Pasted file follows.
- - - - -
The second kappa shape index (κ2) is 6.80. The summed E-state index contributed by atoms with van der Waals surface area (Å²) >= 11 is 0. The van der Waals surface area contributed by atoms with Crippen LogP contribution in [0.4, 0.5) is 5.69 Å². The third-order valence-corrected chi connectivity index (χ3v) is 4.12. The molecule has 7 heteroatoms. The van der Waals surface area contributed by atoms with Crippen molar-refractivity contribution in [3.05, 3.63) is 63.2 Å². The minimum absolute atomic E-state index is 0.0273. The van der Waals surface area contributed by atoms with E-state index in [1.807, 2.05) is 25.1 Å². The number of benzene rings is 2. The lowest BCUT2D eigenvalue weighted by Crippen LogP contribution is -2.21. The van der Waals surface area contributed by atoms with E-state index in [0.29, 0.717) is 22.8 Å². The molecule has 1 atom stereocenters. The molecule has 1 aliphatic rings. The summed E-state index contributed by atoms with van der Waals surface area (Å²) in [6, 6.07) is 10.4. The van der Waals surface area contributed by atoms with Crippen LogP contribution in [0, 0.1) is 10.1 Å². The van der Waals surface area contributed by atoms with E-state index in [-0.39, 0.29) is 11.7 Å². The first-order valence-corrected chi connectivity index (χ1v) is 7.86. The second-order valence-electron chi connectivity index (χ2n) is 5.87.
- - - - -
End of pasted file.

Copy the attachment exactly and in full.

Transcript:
The second kappa shape index (κ2) is 6.80. The summed E-state index contributed by atoms with van der Waals surface area (Å²) >= 11 is 0. The van der Waals surface area contributed by atoms with Crippen LogP contribution in [0.4, 0.5) is 5.69 Å². The third-order valence-corrected chi connectivity index (χ3v) is 4.12. The molecule has 7 heteroatoms. The van der Waals surface area contributed by atoms with Crippen molar-refractivity contribution in [3.05, 3.63) is 63.2 Å². The minimum absolute atomic E-state index is 0.0273. The van der Waals surface area contributed by atoms with E-state index in [1.807, 2.05) is 25.1 Å². The number of benzene rings is 2. The lowest BCUT2D eigenvalue weighted by Crippen LogP contribution is -2.21. The van der Waals surface area contributed by atoms with E-state index in [0.29, 0.717) is 22.8 Å². The molecule has 1 atom stereocenters. The molecule has 1 aliphatic rings. The summed E-state index contributed by atoms with van der Waals surface area (Å²) in [6, 6.07) is 10.4. The van der Waals surface area contributed by atoms with Crippen LogP contribution in [0, 0.1) is 10.1 Å². The van der Waals surface area contributed by atoms with E-state index in [-0.39, 0.29) is 11.7 Å². The first-order valence-corrected chi connectivity index (χ1v) is 7.86. The second-order valence-electron chi connectivity index (χ2n) is 5.87.